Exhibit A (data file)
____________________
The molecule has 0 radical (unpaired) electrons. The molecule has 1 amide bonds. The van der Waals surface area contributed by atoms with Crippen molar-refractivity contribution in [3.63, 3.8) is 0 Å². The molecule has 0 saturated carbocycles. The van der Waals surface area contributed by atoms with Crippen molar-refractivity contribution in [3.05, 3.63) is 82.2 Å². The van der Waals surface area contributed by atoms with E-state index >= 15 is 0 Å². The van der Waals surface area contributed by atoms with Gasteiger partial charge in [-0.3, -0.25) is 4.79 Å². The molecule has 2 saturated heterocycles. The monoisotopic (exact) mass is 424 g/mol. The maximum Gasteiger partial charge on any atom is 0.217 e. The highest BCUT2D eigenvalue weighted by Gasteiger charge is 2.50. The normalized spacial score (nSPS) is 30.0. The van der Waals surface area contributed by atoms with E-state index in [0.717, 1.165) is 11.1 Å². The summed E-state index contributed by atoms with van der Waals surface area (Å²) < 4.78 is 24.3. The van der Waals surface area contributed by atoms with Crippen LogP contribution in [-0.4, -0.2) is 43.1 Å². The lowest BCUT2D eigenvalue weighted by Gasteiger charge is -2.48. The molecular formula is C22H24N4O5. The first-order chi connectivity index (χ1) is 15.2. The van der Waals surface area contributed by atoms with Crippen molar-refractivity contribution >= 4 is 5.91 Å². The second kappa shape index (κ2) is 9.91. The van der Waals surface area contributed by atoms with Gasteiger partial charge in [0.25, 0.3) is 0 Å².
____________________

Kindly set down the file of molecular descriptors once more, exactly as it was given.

The molecule has 0 radical (unpaired) electrons. The molecule has 1 amide bonds. The van der Waals surface area contributed by atoms with Crippen molar-refractivity contribution in [3.63, 3.8) is 0 Å². The molecule has 0 saturated carbocycles. The van der Waals surface area contributed by atoms with Crippen molar-refractivity contribution in [3.05, 3.63) is 82.2 Å². The van der Waals surface area contributed by atoms with E-state index >= 15 is 0 Å². The van der Waals surface area contributed by atoms with Gasteiger partial charge in [-0.3, -0.25) is 4.79 Å². The molecule has 2 saturated heterocycles. The monoisotopic (exact) mass is 424 g/mol. The maximum Gasteiger partial charge on any atom is 0.217 e. The highest BCUT2D eigenvalue weighted by Gasteiger charge is 2.50. The normalized spacial score (nSPS) is 30.0. The van der Waals surface area contributed by atoms with E-state index in [0.717, 1.165) is 11.1 Å². The summed E-state index contributed by atoms with van der Waals surface area (Å²) < 4.78 is 24.3. The van der Waals surface area contributed by atoms with Crippen LogP contribution in [-0.4, -0.2) is 43.1 Å². The lowest BCUT2D eigenvalue weighted by Gasteiger charge is -2.48. The molecular formula is C22H24N4O5. The first-order chi connectivity index (χ1) is 15.2. The van der Waals surface area contributed by atoms with Crippen molar-refractivity contribution >= 4 is 5.91 Å². The second kappa shape index (κ2) is 9.91. The van der Waals surface area contributed by atoms with Gasteiger partial charge in [0.25, 0.3) is 0 Å².